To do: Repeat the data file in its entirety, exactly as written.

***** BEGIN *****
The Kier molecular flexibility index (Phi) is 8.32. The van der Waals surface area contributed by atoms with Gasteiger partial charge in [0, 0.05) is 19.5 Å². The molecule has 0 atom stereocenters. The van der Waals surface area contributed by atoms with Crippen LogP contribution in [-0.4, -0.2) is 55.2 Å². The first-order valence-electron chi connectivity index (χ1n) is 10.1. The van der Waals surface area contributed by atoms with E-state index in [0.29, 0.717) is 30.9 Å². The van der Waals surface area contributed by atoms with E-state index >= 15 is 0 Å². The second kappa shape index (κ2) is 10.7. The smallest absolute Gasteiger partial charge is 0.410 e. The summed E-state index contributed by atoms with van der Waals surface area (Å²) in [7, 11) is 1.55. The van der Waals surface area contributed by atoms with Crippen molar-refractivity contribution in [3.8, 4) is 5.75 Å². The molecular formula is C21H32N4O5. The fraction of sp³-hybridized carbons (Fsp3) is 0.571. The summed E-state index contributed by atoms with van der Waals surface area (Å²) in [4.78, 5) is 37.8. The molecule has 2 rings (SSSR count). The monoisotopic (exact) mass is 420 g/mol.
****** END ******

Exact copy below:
The Kier molecular flexibility index (Phi) is 8.32. The van der Waals surface area contributed by atoms with Gasteiger partial charge in [0, 0.05) is 19.5 Å². The molecule has 0 atom stereocenters. The van der Waals surface area contributed by atoms with Crippen LogP contribution in [-0.4, -0.2) is 55.2 Å². The first-order valence-electron chi connectivity index (χ1n) is 10.1. The van der Waals surface area contributed by atoms with E-state index in [0.29, 0.717) is 30.9 Å². The van der Waals surface area contributed by atoms with E-state index >= 15 is 0 Å². The second kappa shape index (κ2) is 10.7. The smallest absolute Gasteiger partial charge is 0.410 e. The summed E-state index contributed by atoms with van der Waals surface area (Å²) in [7, 11) is 1.55. The van der Waals surface area contributed by atoms with Crippen molar-refractivity contribution in [3.8, 4) is 5.75 Å². The molecular formula is C21H32N4O5. The fraction of sp³-hybridized carbons (Fsp3) is 0.571. The summed E-state index contributed by atoms with van der Waals surface area (Å²) in [4.78, 5) is 37.8. The molecule has 2 rings (SSSR count). The monoisotopic (exact) mass is 420 g/mol.